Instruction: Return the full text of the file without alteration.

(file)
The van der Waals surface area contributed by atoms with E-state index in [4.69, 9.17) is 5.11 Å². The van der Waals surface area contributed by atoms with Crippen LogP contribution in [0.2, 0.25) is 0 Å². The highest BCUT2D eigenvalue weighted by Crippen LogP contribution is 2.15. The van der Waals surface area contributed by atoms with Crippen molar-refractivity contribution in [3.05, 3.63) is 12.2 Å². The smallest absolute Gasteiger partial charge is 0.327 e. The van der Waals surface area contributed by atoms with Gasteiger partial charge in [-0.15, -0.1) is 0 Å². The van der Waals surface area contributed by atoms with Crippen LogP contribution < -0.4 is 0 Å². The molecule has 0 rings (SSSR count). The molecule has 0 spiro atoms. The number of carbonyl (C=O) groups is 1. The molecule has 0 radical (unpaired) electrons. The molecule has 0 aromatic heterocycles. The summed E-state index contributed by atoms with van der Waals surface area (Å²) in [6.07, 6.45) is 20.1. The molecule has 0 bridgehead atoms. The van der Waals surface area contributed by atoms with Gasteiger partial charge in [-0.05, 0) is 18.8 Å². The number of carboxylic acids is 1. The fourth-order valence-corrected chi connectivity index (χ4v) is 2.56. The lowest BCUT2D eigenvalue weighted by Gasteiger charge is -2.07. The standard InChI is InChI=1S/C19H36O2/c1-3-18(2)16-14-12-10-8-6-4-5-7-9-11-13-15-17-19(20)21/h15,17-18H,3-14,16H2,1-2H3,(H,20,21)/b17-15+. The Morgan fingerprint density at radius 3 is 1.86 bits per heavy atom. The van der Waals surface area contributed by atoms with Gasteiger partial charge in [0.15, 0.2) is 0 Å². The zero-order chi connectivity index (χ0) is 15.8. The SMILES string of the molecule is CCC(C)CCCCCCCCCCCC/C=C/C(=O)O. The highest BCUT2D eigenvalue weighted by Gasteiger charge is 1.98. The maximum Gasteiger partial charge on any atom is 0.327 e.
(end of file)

The van der Waals surface area contributed by atoms with E-state index in [4.69, 9.17) is 5.11 Å². The van der Waals surface area contributed by atoms with Crippen LogP contribution in [0.2, 0.25) is 0 Å². The highest BCUT2D eigenvalue weighted by Crippen LogP contribution is 2.15. The van der Waals surface area contributed by atoms with Crippen molar-refractivity contribution in [3.05, 3.63) is 12.2 Å². The smallest absolute Gasteiger partial charge is 0.327 e. The van der Waals surface area contributed by atoms with Gasteiger partial charge in [-0.15, -0.1) is 0 Å². The van der Waals surface area contributed by atoms with Crippen LogP contribution < -0.4 is 0 Å². The molecule has 0 rings (SSSR count). The molecule has 0 spiro atoms. The number of carbonyl (C=O) groups is 1. The molecule has 0 radical (unpaired) electrons. The molecule has 0 aromatic heterocycles. The summed E-state index contributed by atoms with van der Waals surface area (Å²) in [6.07, 6.45) is 20.1. The molecule has 0 bridgehead atoms. The van der Waals surface area contributed by atoms with Gasteiger partial charge in [-0.05, 0) is 18.8 Å². The number of carboxylic acids is 1. The fourth-order valence-corrected chi connectivity index (χ4v) is 2.56. The lowest BCUT2D eigenvalue weighted by Gasteiger charge is -2.07. The standard InChI is InChI=1S/C19H36O2/c1-3-18(2)16-14-12-10-8-6-4-5-7-9-11-13-15-17-19(20)21/h15,17-18H,3-14,16H2,1-2H3,(H,20,21)/b17-15+. The Morgan fingerprint density at radius 3 is 1.86 bits per heavy atom. The van der Waals surface area contributed by atoms with Gasteiger partial charge in [0.15, 0.2) is 0 Å². The zero-order chi connectivity index (χ0) is 15.8. The SMILES string of the molecule is CCC(C)CCCCCCCCCCCC/C=C/C(=O)O. The highest BCUT2D eigenvalue weighted by Gasteiger charge is 1.98. The maximum Gasteiger partial charge on any atom is 0.327 e.